Yes, I know people will say they are paying down capital and will be left with an asset, but these people never wanted to be landlords in many instances to begin with, so they would rather have the extra €500 in their pockets each month at a time in their lives when they may have childcare expenses, holidays, enjoying life with kids etc.
 

PebbleBeach2020

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Personally I've always felt the RTB reports are selective in what information they release. They seem to play down problems and give a rose tinted viewpoint that doesn't reflect the market experience. Maybe I'm wrong.
If that's the case, then the figures I've quoted above maybe understating the number of landlords leaving the market and the situation is even worse again for renters. The government need to look at the taxation of small/individual landlords imo to try and halt the slide of properties leaving the rental sector. That and looking maybe to reduce CGT, it used to be 20% and was pushed upto 33% 5-7 years ago. This would encourage landlords who use to live in the property as a PPR to keep it perhaps for rental. Finally, the uncertain and annual changing of the environment in which landlords operate needs to stop. Nothing is worse than uncertainty in any market. The proposals by SF about landlords not being allowed to sell their property with vacant possession means that landlords are giving notice now and selling immediately, as it's very hard to see SF not being in government by February 2025 or earlier.

SF's proposal is actually making things way worse for the rental market and current and future renters. This in turn is a bad reflection on the current government. So even though SF are making the situation worse, they are actually get kudos and praise and votes for doing so. How perverse is that?!!!!!

Finally, the issues of tenancies such with significantly below market rents is a big issue that is being ignored. Landlords maybe didn't bother increasing the rent for years because they had a good tenant and now that tenant has moved out they are stuck renting out at a much lower price. Rather than do this, they are selling up and the entry and exiting costs are so high in the property market, they are not returning. Exit costs are €2500 say for solicitor and 1.5% of sale price plus VAT @ 23% for estate agent. Then entry costs are 1% of purchase price for stamp duty, €1,000 for engineers survey plus VAT @ 23% and solicitor fees for €2,500 again. So to sell a €300,000 house that's 25% below market value rent and rebuy a house for €300,000 would cost the person nearly €15,000. They are not going to do that, instead, they leave a rental market that they otherwise have no reason or motivation to leave.
 

noproblem

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I thought your suggestion was capital appreciation (well breaking even) was causing them to leave the market.

If however its just the issues of being a LL thats quite different.
My suggestion to you AlbacoreA would be to get out there, and delve into the market. If you've got €3 to €400,000.00, or the facility to borrow the equivalent, buy a property, and start from there. Come back to us in around 14 months and let us know how you're getting on. I've no doubt your story will be slightly different from others, but not by a lot. The end result will be very similar. You'll also see why there's no one off answer to the question of why people with property to let are leaving the market. A bit like learning to play poker? You need to sit into a game and hey presto? You'll learn fierce fast. :cool:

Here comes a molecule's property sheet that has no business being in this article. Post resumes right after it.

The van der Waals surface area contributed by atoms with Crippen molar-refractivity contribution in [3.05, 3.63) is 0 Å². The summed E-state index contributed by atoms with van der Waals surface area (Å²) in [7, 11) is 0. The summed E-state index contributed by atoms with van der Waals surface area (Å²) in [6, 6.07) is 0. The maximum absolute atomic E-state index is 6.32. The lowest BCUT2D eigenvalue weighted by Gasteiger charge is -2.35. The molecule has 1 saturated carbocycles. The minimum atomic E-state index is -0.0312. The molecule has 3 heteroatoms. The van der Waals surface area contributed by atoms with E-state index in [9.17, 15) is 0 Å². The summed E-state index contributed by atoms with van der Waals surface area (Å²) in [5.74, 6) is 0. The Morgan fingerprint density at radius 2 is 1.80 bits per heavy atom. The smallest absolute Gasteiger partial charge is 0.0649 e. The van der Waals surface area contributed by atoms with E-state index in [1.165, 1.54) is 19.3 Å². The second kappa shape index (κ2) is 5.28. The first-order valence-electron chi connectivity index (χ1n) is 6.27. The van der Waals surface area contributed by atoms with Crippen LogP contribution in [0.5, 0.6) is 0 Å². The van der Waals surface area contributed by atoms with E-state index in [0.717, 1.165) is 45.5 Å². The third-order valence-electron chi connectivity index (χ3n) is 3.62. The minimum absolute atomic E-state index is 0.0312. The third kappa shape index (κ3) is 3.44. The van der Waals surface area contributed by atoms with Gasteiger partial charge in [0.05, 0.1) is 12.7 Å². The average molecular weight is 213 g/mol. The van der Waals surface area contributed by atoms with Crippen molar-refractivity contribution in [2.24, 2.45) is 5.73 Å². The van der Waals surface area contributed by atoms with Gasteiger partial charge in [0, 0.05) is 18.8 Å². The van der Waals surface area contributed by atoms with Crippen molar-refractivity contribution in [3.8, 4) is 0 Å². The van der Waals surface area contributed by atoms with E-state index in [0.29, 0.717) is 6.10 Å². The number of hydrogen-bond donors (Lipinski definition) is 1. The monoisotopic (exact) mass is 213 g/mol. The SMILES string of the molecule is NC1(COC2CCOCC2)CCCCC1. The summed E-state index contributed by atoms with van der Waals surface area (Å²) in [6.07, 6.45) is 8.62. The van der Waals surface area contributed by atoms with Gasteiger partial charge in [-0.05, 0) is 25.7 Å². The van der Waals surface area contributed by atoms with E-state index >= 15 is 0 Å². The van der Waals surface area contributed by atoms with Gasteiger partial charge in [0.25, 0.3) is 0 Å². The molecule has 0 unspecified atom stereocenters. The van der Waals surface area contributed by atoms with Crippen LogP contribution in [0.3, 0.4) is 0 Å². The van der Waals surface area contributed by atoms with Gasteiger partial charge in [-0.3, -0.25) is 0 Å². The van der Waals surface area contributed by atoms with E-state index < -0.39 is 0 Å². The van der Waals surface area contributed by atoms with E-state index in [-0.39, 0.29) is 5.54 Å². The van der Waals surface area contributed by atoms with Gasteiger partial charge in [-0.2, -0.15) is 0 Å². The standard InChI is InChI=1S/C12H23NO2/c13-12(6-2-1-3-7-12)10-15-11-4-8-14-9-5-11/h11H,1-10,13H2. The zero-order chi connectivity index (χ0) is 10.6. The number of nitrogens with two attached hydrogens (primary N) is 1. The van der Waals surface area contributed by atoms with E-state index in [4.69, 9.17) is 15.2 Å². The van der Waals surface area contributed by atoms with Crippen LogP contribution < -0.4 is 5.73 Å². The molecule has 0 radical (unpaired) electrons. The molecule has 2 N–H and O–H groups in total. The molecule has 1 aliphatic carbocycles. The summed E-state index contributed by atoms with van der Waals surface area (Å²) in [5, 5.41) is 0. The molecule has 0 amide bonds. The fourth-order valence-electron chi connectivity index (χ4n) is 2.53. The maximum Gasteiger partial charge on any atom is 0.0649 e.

Marco 1972

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Does the Housing for all document not have as an objective a commitment to review landlord issues, via the dept of finance...
 

NoRegretsCoyote

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There are two types of landlords leaving the market:

1) bought between 2004 and 2009, maybe accidental, usually on a tracker. Was in negative equity for a decade or more. Often after-tax profits are less than mortgage repayments. Now house prices have recovered to at or near purchase price, mortgage is paid down, landlord can sell up and walk away.
2) Bought 2011 to 2014 possibly because of Noonan's seven-year CGT exemption. Has seen capital gain of anything of 50% to 100% and once held for seven years there is zero CGT. What people forget is that these landlords start to accumulate a CGT bill for holding on to the property even if house prices do nothing as less of the uplift is sheltered. Say someone who bought in 2014 for €400k and sold in 2021 for €600k. They pocket the €200k uplift tax free. If they sell for €600k in 2023 then only 7/9 of the gain is sheltered so there is a CGT bill of 2/9*€200k*33%=€15k (approx).This is a huge incentive to sell up and start again in another type of investment.


Add to this very little incentive for punter landlords to enter the market. 4% - 5% BTL rates, tax often at 50%, CGT on the gain of 33%, rents fixed in real terms. Where is the upside? Sure the changing rules around tenancy law haven't helped but this is in so many ways a tax, tax, tax, story.
 

PebbleBeach2020